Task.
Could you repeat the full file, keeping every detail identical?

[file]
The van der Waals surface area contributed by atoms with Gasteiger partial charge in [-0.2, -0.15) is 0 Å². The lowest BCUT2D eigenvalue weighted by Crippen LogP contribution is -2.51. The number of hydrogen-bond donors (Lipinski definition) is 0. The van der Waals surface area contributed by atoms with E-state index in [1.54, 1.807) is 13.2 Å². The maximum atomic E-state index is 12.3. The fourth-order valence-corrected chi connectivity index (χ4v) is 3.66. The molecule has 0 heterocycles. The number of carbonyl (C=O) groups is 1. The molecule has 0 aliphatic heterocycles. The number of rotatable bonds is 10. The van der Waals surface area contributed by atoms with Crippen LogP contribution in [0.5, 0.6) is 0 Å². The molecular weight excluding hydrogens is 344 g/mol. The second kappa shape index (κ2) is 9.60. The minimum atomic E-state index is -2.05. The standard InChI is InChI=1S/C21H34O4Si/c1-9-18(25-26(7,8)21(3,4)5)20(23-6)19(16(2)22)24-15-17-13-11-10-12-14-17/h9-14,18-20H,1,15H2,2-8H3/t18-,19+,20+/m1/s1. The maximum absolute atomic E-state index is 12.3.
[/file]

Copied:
The van der Waals surface area contributed by atoms with Gasteiger partial charge in [-0.2, -0.15) is 0 Å². The lowest BCUT2D eigenvalue weighted by Crippen LogP contribution is -2.51. The number of hydrogen-bond donors (Lipinski definition) is 0. The van der Waals surface area contributed by atoms with E-state index in [1.54, 1.807) is 13.2 Å². The maximum atomic E-state index is 12.3. The fourth-order valence-corrected chi connectivity index (χ4v) is 3.66. The molecule has 0 heterocycles. The number of carbonyl (C=O) groups is 1. The molecule has 0 aliphatic heterocycles. The number of rotatable bonds is 10. The van der Waals surface area contributed by atoms with Crippen LogP contribution in [0.5, 0.6) is 0 Å². The molecular weight excluding hydrogens is 344 g/mol. The second kappa shape index (κ2) is 9.60. The minimum atomic E-state index is -2.05. The standard InChI is InChI=1S/C21H34O4Si/c1-9-18(25-26(7,8)21(3,4)5)20(23-6)19(16(2)22)24-15-17-13-11-10-12-14-17/h9-14,18-20H,1,15H2,2-8H3/t18-,19+,20+/m1/s1. The maximum absolute atomic E-state index is 12.3.